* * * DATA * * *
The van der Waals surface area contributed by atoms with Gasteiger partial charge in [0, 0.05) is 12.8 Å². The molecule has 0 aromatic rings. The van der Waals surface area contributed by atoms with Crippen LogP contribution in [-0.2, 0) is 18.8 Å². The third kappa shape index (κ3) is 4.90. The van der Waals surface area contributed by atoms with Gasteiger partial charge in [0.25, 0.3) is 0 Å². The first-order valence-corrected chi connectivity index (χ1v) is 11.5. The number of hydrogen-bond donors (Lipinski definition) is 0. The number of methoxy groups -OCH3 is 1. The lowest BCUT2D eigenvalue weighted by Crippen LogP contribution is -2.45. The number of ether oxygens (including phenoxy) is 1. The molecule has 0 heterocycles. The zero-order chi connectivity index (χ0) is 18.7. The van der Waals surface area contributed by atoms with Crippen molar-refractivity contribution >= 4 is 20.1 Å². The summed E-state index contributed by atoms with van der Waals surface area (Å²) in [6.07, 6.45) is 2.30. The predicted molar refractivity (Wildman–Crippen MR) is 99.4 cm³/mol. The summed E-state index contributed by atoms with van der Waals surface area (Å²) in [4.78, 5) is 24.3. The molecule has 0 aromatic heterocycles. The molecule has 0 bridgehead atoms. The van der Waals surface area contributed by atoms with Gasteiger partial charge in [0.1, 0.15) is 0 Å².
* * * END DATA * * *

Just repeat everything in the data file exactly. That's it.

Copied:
The van der Waals surface area contributed by atoms with Gasteiger partial charge in [0, 0.05) is 12.8 Å². The molecule has 0 aromatic rings. The van der Waals surface area contributed by atoms with Crippen LogP contribution in [-0.2, 0) is 18.8 Å². The third kappa shape index (κ3) is 4.90. The van der Waals surface area contributed by atoms with Gasteiger partial charge in [0.25, 0.3) is 0 Å². The first-order valence-corrected chi connectivity index (χ1v) is 11.5. The number of hydrogen-bond donors (Lipinski definition) is 0. The number of methoxy groups -OCH3 is 1. The lowest BCUT2D eigenvalue weighted by Crippen LogP contribution is -2.45. The number of ether oxygens (including phenoxy) is 1. The molecule has 0 heterocycles. The zero-order chi connectivity index (χ0) is 18.7. The van der Waals surface area contributed by atoms with Crippen molar-refractivity contribution >= 4 is 20.1 Å². The summed E-state index contributed by atoms with van der Waals surface area (Å²) in [6.07, 6.45) is 2.30. The predicted molar refractivity (Wildman–Crippen MR) is 99.4 cm³/mol. The summed E-state index contributed by atoms with van der Waals surface area (Å²) in [4.78, 5) is 24.3. The molecule has 0 aromatic heterocycles. The molecule has 0 bridgehead atoms. The van der Waals surface area contributed by atoms with Gasteiger partial charge in [0.1, 0.15) is 0 Å².